Many cities in the Kingdom of Saudi Arabia are experiencing rapid growth due to various factors such as natural population growth, urbanization, and immigration. These driving forces impact cities in myriad ways. The current population of 29 million is expected to double by 2038, potentially further straining the cities’ infrastructure to the point of becoming a major hindrance to socioeconomic and daily activity. For example, large cities in the Kingdom regularly experience severe traffic congestion and road safety issues, making it time consuming and unsafe to commute. Left unaddressed, this strain on infrastructure threatens to weigh down the return on investment from the massive public development projects throughout the Kingdom, and adversely affect the quality of life of all residents. Such rapid urban growth often creates both challenges and opportunities for the public sector. The challenges stem from the need to ensure that various city services are expanded at a pace to meet the growing demands of this burgeoning population, and that both growth and development proceed in an orderly and sustainable manner. As many initiatives are still being planned and/or implemented, these challenges also create opportunities to apply new modes of thinking toward the future planning of the city, and the potential application of new tools and techniques for citizens and policymakers.
We believe that it is important to investigate and understand the various challenges in scaling city services at a higher detail towards decomposing them across multiple dimensions. In this project we develop the City Dynamics framework to address the intricacies between demand and supply of cities’ infrastructures under the influence of multiple driving factors such as cultural norms, environment, and demographics on various city systems such as land use, transportation, energy, and ICT infrastructures. The project captures and quantifies the implications of patterns within the general drivers on its infrastructure as well as the intricacies between city systems. Recognizing the unique cultural and social tapestry of the Kingdom, we further seek to understand the social patterns of the country’s inhabitants with specificity. For instance, how do the cultural and religious expressions of its citizens impact the demands of the country’s infrastructure? Through an understanding of these dynamics, we seek to anticipate the impact of aggregated behaviors to inform policy and the planning of physical infrastructures in response to the needs of the citizenry and enable government, planners and even private businesses to develop their plans based on a better and more holistic understanding of our cities.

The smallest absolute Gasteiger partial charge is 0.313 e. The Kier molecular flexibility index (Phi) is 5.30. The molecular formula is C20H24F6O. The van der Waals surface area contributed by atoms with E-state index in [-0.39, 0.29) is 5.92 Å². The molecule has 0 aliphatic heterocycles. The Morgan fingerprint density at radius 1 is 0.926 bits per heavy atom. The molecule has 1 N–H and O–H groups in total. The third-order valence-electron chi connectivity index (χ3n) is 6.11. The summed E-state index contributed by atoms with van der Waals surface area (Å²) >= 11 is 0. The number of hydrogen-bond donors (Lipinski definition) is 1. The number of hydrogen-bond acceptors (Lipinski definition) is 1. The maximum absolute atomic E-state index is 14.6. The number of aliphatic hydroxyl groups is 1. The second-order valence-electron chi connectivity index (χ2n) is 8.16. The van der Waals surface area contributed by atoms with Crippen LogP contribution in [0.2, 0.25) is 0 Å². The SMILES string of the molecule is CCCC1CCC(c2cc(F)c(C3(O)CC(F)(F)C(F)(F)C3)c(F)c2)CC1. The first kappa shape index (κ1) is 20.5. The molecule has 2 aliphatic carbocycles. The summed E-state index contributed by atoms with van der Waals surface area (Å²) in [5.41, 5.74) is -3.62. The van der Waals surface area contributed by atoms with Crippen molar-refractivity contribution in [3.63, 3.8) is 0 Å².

New technologies are allowing new ways to 'sense the city'. For instance, systems already in place that were developed for other reasons, such as telecommunications, can also function as a source of information on how our cities operate. This data can be used to make sense of urban dynamics and the flow of materials, information, and human resources within a city. We seek to use such data to understand the specific patterns of behavior and use within the Kingdom’s cities. The projects span many domains - from energy to mobility - in an attempt to understand, and prove new methods for understanding of the urban environment. We ground our research in the urban opportunities and challenges particular to Riyadh and Makkah. Being the capital and the largest city in the Kingdom, Riyadh houses roughly 25% of the Kingdom’s population. With 50% of the population less than 18 years old, it places a unique burden on city planners toward meeting its growth requirements. Similarly, Makkah is a globally unique city where visitors far outnumber the residents. Its demographics change continuously due to Islamic rituals around the year, making it a significant and unparalleled case study. Going forward, we intend to work closely with various stakeholders in understanding the underlying reasons for collective behavior, as well as the resulting impacts on various city systems and the opportunities for improvement through policy.